[In] order for American filmmakers to penetrate [the Chinese movie market], they first have to comply with Chinese censors. China currently allows only 34 non-Chinese movies into the mainland, all of them heavily edited by a state agency called the State Administration of Press, Publication, Radio, Film, and Television. SAPPRFT’s mission is to portray Chinese culture favorably — and in line with the Communist Party’s agenda.
Makers of The Martian, for example, made sure the China National Space Administration played a prominent role in the film “as a way to crack into the country's huge and lucrative market.” Leading up to Iron Man 3’s China release, filmmakers inserted a scene of doctors discussing surgery on the superhero, all of whom were played by major Chinese movie stars. The 2006 release of Mission: Impossible III — partially shot in Shanghai — retroactively excluded a scene of the city featuring underwear hanging from a clothesline because SAPPRFT claimed it portrayed China as “a developing country.”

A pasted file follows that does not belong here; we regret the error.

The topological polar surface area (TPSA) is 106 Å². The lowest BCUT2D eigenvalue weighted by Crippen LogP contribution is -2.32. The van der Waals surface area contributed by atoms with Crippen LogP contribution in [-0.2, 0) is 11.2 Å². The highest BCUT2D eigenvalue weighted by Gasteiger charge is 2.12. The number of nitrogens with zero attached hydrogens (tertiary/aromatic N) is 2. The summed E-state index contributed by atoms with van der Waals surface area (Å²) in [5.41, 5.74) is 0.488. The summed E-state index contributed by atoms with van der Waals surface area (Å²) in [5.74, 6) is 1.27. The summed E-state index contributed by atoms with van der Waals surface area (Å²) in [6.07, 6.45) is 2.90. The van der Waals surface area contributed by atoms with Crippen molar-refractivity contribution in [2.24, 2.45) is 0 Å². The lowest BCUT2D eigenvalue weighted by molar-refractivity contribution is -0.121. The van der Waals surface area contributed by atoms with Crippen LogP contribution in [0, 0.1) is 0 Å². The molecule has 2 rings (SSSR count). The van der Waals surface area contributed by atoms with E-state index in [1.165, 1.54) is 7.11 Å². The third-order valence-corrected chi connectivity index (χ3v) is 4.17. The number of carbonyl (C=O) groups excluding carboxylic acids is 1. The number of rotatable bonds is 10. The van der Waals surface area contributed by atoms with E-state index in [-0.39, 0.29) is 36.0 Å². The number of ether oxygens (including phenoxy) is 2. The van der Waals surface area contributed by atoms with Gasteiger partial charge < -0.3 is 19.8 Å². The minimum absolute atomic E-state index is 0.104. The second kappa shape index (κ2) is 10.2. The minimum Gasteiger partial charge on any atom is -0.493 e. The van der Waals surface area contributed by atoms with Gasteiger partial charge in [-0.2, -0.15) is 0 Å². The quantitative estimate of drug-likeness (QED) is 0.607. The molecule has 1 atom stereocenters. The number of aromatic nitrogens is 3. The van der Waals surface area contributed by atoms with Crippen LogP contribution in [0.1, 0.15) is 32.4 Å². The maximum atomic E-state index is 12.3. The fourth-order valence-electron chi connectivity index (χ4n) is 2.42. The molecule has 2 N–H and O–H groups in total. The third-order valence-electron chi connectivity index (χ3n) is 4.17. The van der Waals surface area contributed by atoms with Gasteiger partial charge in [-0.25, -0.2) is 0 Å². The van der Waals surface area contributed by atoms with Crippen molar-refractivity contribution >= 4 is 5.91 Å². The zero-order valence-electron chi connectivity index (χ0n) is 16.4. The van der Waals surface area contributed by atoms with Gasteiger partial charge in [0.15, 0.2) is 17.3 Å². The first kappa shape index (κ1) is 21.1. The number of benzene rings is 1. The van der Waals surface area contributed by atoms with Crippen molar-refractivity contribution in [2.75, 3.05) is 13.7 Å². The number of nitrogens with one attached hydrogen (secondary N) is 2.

“The censorship always goes back to the Communist Party,” says T.J. Green, whose company, Apex Entertainment, builds movie theaters in China. “They're in charge and they're always looking at how China is portrayed.”
And as if that wasn't enough, the Communist Party is now coming to our shores.
China is buying up American movie theaters. So we will find that our view of China is tilted in favor of China.
On the bright side, we can be sure that no American video will rile up a mob of Chinese into an attack on our embassy in Peking!
Tip to Instapundit.